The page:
Parents of child with FoxG1 mutation to sponsor study in rare genetic disorder


Kush is special. He is the first (in a billion) child in India and Sydney, ever, to be diagnosed with FoxG1 in March 2015. FoxG1 syndrome is described as being a mutation on the FoxG1 gene on chromosome 14. As this gene is responsible for development of the brain, children are generally very profoundly impacted. Children like four-year-old Kush are generally unable to sit, walk, eat or talk. While this sounds heartbreaking to even comprehend, Kush’s parents Monika and Vivek have immense hope that a cure can be found. This is because FoxG1 is a single gene deletion and there have been phenomenal advances in genetics and technology in the past decade that gives massive hope for gene therapies for such single gene disorders.

A ground-breaking research tool called CRISPR is making gene editing simpler, cheaper, quicker faster and more precise. Along with advances in technology the parents have also started research efforts at UNSW with Kush being perhaps the only four-year-old of Indian origin to have set up an endowment scholarship at UNSW. The Kushagra Singha FoxG1 research scholarship is aiming to sponsor a PhD research scholar to conduct fulltime research on FoxG1 mutation and its repair and treatment.

“After more than three decades of basic research, a recent breakthrough in biomedical technology called “CRISPR” (considered the breakthrough of the century) brought gene therapy a step closer to treating patients with genetic disorders such as FoxG1 syndrome,” says Dr Fabien Delerue PhD UNSW School of Medical Sciences. “A recent research program started at UNSW to elucidate the mechanisms underlying FoxG1 syndrome and develop CRISPR-based therapies in a bid to find a cure for FoxG1 and similar genetic disorders. Consequently, one should help FoxG1 Foundation because there is an actual possibility that bringing together scientists and philanthropists through the advances of the FoxG1 foundation could rapidly bring tangible results in the race for a cure,” he adds.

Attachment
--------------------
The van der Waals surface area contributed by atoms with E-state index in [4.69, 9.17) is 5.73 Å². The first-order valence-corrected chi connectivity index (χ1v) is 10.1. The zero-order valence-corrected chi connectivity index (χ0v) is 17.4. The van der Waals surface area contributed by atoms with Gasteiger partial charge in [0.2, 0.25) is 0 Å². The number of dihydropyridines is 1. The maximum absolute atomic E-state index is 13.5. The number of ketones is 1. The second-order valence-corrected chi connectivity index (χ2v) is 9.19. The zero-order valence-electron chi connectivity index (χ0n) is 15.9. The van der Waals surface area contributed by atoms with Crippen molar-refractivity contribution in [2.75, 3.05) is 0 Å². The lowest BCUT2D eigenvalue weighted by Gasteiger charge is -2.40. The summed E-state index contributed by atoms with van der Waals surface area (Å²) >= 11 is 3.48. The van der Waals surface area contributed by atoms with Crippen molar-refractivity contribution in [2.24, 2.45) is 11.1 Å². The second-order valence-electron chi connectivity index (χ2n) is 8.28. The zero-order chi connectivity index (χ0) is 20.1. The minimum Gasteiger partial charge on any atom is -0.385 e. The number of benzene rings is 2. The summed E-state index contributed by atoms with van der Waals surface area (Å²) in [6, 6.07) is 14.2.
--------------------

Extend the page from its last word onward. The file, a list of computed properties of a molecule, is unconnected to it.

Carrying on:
Monika and Vivek with Kush
Monika and Vivek with Kush

Along with the massive hope, the parents have received tremendous emotional and moral support from the diverse Indian diaspora, the strong network of mums, research community, affected parents, Australian politicians and especially from the motorcycling community in Sydney. Two main sponsors of the FoxG1 foundation in 2017 are the Kings Cross Motorcycle Social and Welfare Club President Rik Johnson , and National Secretary for Bikers Australia Steve Ratty. As Kush’s dad rides a bike to work and socially, the motorcycling community has gotten behind the cause.

Despite all their hard work and efforts, the parents have a hugely uphill battle. The parents say that while they are certain they will find a cure, they need a lot of help from the public to keep them going both emotionally, physically and monetarily too. If you see their appeals for events do join in as the foundation is still in its infancy and has a very small footprint and every person joining will a huge difference to the cause. Despite all the efforts the foundation managed to receive just under $4,000 in donations for the cause. This just shows that we all need to dig deep and help the courageous family.

Donations can be made directly to the UNSW research project by donating at the foundations Facebook page and for all queries contact


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